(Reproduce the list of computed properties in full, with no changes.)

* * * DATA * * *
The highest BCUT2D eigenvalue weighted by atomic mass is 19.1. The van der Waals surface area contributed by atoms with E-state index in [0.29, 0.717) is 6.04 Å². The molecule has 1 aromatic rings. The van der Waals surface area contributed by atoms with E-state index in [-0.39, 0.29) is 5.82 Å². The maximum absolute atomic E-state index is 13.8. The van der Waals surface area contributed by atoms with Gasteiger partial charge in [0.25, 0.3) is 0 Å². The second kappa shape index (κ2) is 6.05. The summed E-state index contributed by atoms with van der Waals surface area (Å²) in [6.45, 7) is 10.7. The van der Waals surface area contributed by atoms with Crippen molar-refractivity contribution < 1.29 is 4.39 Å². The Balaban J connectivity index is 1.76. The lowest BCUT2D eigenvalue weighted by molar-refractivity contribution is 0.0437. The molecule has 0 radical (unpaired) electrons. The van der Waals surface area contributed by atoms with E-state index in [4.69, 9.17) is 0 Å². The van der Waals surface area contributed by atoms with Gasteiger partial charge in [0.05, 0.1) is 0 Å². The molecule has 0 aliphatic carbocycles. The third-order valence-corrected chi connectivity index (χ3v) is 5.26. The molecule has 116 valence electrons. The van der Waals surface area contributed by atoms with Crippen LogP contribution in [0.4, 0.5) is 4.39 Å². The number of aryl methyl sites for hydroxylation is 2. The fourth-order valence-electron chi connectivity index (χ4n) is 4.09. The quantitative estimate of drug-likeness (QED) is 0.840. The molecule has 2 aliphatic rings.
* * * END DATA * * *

The highest BCUT2D eigenvalue weighted by atomic mass is 19.1. The van der Waals surface area contributed by atoms with E-state index in [0.29, 0.717) is 6.04 Å². The molecule has 1 aromatic rings. The van der Waals surface area contributed by atoms with E-state index in [-0.39, 0.29) is 5.82 Å². The maximum absolute atomic E-state index is 13.8. The van der Waals surface area contributed by atoms with Gasteiger partial charge in [0.25, 0.3) is 0 Å². The second kappa shape index (κ2) is 6.05. The summed E-state index contributed by atoms with van der Waals surface area (Å²) in [6.45, 7) is 10.7. The van der Waals surface area contributed by atoms with Crippen molar-refractivity contribution < 1.29 is 4.39 Å². The Balaban J connectivity index is 1.76. The lowest BCUT2D eigenvalue weighted by molar-refractivity contribution is 0.0437. The molecule has 0 radical (unpaired) electrons. The van der Waals surface area contributed by atoms with E-state index in [4.69, 9.17) is 0 Å². The van der Waals surface area contributed by atoms with Gasteiger partial charge in [0.05, 0.1) is 0 Å². The molecule has 0 aliphatic carbocycles. The third-order valence-corrected chi connectivity index (χ3v) is 5.26. The molecule has 116 valence electrons. The van der Waals surface area contributed by atoms with Crippen LogP contribution in [0.4, 0.5) is 4.39 Å². The number of aryl methyl sites for hydroxylation is 2. The fourth-order valence-electron chi connectivity index (χ4n) is 4.09. The quantitative estimate of drug-likeness (QED) is 0.840. The molecule has 2 aliphatic rings.